"In 2001, Costa Rica was near the top of the list of countries with the best connections together with powers such as South Korea".
Now, the State of the Internet report, by Akamai Technologies, reveals that from 2014 to 2015, Costa Rica continued to lose position in the global ranking of average connection speed, and from a poor 94th place has become worse, listed at 102, according to an article on Nacion.com
What is Costa Rica's actual position in the world in terms of environmental quality? Is it in fifth place as established two years ago by Yale University, or 54th as it has now been assigned by the same "scholars" ?
A country can not in two years jump from 5th place to 54th place in the world in terms of environmental quality, as happened to Costa Rica according to the Environmental Performance Index from Yale University. Because there is such an excessive difference, one result invalidates the other and ridicules those who sign these reports and the institution that pays them for their work.
In terms of how modern the infrastructure for air transport is, Panama leads the field, followed distantly by Costa Rica.
"None of the airports in Central America comes close to knocking Tocumen off its number one position in the ranking by Skytrax, nor the ranking by the World Economic Forum. The latter measures the quality of infrastructure for air travel in the country , where Panama climbed from 38th place in 2007 to last year reach the prestigious position of sixth place," reported Elsalvador.com.
The region received a combined total of $8.876 billion in FDI in 2012, representing an increase of 7% compared to 2011.
Panama remained the largest recipient of foreign investment, with $3.020 billion, followed by Costa Rica with $2.265 billion, Guatemala ($1.207 billion), Honduras ($1.059 billion), Nicaragua ($810 million) and finally El Salvador with $516 million.
Leading Latin America, the ports of Colon and Balboa have the largest volume of containers moved, with Santos of Brazil in third place.
Of the 20 major ports in Latin America, Colon (MIT, Evergreen and Cristóbal) was placed first with 3.3 million TEUs or 20 foot long containers mobilized in 2011, followed by Balboa with 3.2 million and Santos (Brazil) 2.9 million, reported Prensa.com.
According to the UN Development Program (UNDP) index, within Central America Panama comes first at no. 58 followed by Costa Rica (69), El Salvador (105), Honduras (121), Nicaragua (129) and Guatemala at no. 131.
While Panama's ranking has moved up one spot since the last time the UNDP Human Development Index (HDI) was published, Costa Rica and Honduras have slipped back a place.
The problem is how to make the measurements objective and how to measure without succumbing to the pressure generated by the expectation of inclusion in the rankings of companies with the best working environments.
The Great Place to Work Institute has managed to convince companies that a good working environment is beneficial and brings good results and because of this many are working seriously to improve theirs. In order to get the best results from this effort, we must bear in mind the risks of the inevitable pressure to achieve a good grade which may result in disruption of the measurement results.
Panama is ranked number 7 in the list of the 48 most attractive cities for investment in Latin America.
San Jose, Costa Rica is ranked 23rd, Guatemala City is 37th, Tegucigalpa is 41st, Managua is 43rd, San Salvador is 44th, and San Pedro Sula is 46th.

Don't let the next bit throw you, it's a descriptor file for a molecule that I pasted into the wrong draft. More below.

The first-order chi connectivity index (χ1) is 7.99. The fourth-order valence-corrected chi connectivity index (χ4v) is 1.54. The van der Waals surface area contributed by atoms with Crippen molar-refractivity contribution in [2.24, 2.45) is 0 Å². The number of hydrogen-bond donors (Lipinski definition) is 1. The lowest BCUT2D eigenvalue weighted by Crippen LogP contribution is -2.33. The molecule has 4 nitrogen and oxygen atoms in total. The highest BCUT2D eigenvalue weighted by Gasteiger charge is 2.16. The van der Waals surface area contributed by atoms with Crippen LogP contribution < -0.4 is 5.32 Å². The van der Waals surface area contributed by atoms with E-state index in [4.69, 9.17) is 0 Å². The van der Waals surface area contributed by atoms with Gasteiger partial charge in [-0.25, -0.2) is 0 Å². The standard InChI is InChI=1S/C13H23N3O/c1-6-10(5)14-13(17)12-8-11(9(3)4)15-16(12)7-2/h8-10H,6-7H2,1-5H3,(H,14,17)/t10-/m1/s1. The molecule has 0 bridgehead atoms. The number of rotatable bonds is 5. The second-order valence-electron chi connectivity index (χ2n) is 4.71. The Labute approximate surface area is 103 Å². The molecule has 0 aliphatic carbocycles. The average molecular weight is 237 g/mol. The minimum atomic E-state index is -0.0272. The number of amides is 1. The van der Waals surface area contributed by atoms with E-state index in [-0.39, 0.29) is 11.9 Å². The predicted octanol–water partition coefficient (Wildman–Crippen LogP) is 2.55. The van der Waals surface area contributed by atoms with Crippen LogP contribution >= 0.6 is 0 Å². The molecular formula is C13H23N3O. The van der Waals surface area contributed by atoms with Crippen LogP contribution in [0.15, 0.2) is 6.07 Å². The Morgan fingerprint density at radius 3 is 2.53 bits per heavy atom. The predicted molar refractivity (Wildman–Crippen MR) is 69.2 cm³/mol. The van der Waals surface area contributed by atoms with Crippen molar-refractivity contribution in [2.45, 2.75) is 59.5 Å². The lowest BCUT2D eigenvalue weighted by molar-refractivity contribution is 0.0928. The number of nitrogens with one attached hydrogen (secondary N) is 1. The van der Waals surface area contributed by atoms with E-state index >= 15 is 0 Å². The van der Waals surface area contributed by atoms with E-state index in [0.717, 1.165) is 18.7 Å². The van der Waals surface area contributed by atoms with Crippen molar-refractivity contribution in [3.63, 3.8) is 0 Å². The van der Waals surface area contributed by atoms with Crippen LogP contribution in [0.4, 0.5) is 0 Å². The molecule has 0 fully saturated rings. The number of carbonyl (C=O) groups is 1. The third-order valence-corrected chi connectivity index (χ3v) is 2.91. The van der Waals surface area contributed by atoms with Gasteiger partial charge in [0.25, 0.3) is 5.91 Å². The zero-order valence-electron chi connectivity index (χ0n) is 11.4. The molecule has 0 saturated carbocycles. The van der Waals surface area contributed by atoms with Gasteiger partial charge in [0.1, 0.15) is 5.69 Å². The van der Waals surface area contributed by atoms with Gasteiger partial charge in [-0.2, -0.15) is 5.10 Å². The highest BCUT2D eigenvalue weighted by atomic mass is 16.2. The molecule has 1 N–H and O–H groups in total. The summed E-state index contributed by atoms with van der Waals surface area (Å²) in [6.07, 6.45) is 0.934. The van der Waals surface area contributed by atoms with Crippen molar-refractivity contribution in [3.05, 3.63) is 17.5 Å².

This is the second edition of the ranking of the most attractive cities in Latin America for investment, which is a product of joint work by the Center for Competitive Thinking Strategies (CEPEC) at the Universidad del Rosario in Colombia and the Chilean firm Business Intelligence (IdN). It identifies the cities in the Latin American region which bring together the best conditions for investment.
Panama is the only Central American country participating in the International Student Assessment (PISA).
The Program for International Student Assessment (PISA) is to measure if students near the end of mandatory education have acquired the knowledge and skills necessary to fully participate in society. PISA highlights those countries which have achieved good performance and at the same time, an equitable distribution of learning opportunities, helping in setting ambitious goals for other countries.
No Central American country comes to "green" in the Corruption Index 2010, representing serious problems for businesses.
Costa Rica is the best positioned country in the Central American Index 2010 Corruption Perceptions Index, reports produced by Transparency International. With an index of 5.3, Costa Rica is ranked 41 in a list of 176 countries, led by Denmark and New Zealand as nations where there is less corruption in government, and Myanmar and Somalia at the end of the list as most corrupt.
A recipe that mixes statistical data, reasoned argumentation and good intentions, ends in an absurd list of more or less pacific countries.
The industry of producing Indexes and Rankings, which at times provides useful information for business decision making, turns out real absurdities more often than not.
The Global Peace Index (GPI), developed by The Economist Intelligence Unit and the Institute for Economics and Peace, is a good example of this. It is based on the questionable premise that peace has a monetary value, as an economy can reach its maximum productive capacity under states of peace. It mixes, relates and weights statistical data provided by various international agencies to produce a figure that measures – according to its authors – how peaceful is each of these nations when compared to others. Its creators allege the number must be used to conduct strategic business analysis (“Using the Global Peace Index for Strategic Business Analysis”).